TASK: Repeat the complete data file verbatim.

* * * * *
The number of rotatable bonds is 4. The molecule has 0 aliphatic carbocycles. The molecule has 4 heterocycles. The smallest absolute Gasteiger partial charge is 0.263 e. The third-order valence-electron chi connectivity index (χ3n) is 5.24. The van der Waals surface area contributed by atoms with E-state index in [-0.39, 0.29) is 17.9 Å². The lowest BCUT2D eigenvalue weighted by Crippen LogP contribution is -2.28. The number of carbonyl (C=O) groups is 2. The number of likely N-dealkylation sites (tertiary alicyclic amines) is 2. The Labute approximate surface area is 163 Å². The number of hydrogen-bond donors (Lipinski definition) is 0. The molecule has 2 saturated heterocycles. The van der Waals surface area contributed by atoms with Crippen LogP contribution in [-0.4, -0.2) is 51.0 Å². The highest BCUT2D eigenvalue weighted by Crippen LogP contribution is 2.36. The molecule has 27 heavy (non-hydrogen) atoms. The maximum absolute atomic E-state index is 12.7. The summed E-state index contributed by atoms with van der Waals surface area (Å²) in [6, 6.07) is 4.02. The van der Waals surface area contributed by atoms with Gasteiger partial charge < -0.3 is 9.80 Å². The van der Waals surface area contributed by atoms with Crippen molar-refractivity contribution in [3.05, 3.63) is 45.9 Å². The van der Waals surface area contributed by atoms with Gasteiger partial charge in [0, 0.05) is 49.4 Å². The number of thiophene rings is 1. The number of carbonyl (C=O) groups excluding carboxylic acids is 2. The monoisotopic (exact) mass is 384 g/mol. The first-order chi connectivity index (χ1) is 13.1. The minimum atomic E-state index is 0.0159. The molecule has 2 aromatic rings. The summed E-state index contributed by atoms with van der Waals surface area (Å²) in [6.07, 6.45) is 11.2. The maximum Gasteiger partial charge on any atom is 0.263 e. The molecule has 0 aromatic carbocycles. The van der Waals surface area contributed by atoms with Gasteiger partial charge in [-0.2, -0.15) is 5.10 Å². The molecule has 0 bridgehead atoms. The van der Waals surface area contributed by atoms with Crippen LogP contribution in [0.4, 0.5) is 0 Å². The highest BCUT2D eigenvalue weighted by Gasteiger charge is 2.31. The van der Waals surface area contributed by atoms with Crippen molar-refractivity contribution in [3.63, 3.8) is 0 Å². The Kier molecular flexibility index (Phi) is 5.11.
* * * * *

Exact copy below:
The number of rotatable bonds is 4. The molecule has 0 aliphatic carbocycles. The molecule has 4 heterocycles. The smallest absolute Gasteiger partial charge is 0.263 e. The third-order valence-electron chi connectivity index (χ3n) is 5.24. The van der Waals surface area contributed by atoms with E-state index in [-0.39, 0.29) is 17.9 Å². The lowest BCUT2D eigenvalue weighted by Crippen LogP contribution is -2.28. The number of carbonyl (C=O) groups is 2. The number of likely N-dealkylation sites (tertiary alicyclic amines) is 2. The Labute approximate surface area is 163 Å². The number of hydrogen-bond donors (Lipinski definition) is 0. The molecule has 2 saturated heterocycles. The van der Waals surface area contributed by atoms with Crippen LogP contribution in [-0.4, -0.2) is 51.0 Å². The highest BCUT2D eigenvalue weighted by Crippen LogP contribution is 2.36. The molecule has 27 heavy (non-hydrogen) atoms. The maximum absolute atomic E-state index is 12.7. The summed E-state index contributed by atoms with van der Waals surface area (Å²) in [6, 6.07) is 4.02. The van der Waals surface area contributed by atoms with Gasteiger partial charge < -0.3 is 9.80 Å². The van der Waals surface area contributed by atoms with Crippen molar-refractivity contribution in [3.05, 3.63) is 45.9 Å². The van der Waals surface area contributed by atoms with Gasteiger partial charge in [0, 0.05) is 49.4 Å². The number of thiophene rings is 1. The number of carbonyl (C=O) groups excluding carboxylic acids is 2. The monoisotopic (exact) mass is 384 g/mol. The first-order chi connectivity index (χ1) is 13.1. The minimum atomic E-state index is 0.0159. The molecule has 2 aromatic rings. The summed E-state index contributed by atoms with van der Waals surface area (Å²) in [6.07, 6.45) is 11.2. The maximum Gasteiger partial charge on any atom is 0.263 e. The molecule has 0 aromatic carbocycles. The van der Waals surface area contributed by atoms with Gasteiger partial charge in [-0.2, -0.15) is 5.10 Å². The molecule has 0 bridgehead atoms. The van der Waals surface area contributed by atoms with Crippen LogP contribution in [0.4, 0.5) is 0 Å². The highest BCUT2D eigenvalue weighted by Gasteiger charge is 2.31. The van der Waals surface area contributed by atoms with Crippen molar-refractivity contribution in [3.63, 3.8) is 0 Å². The Kier molecular flexibility index (Phi) is 5.11.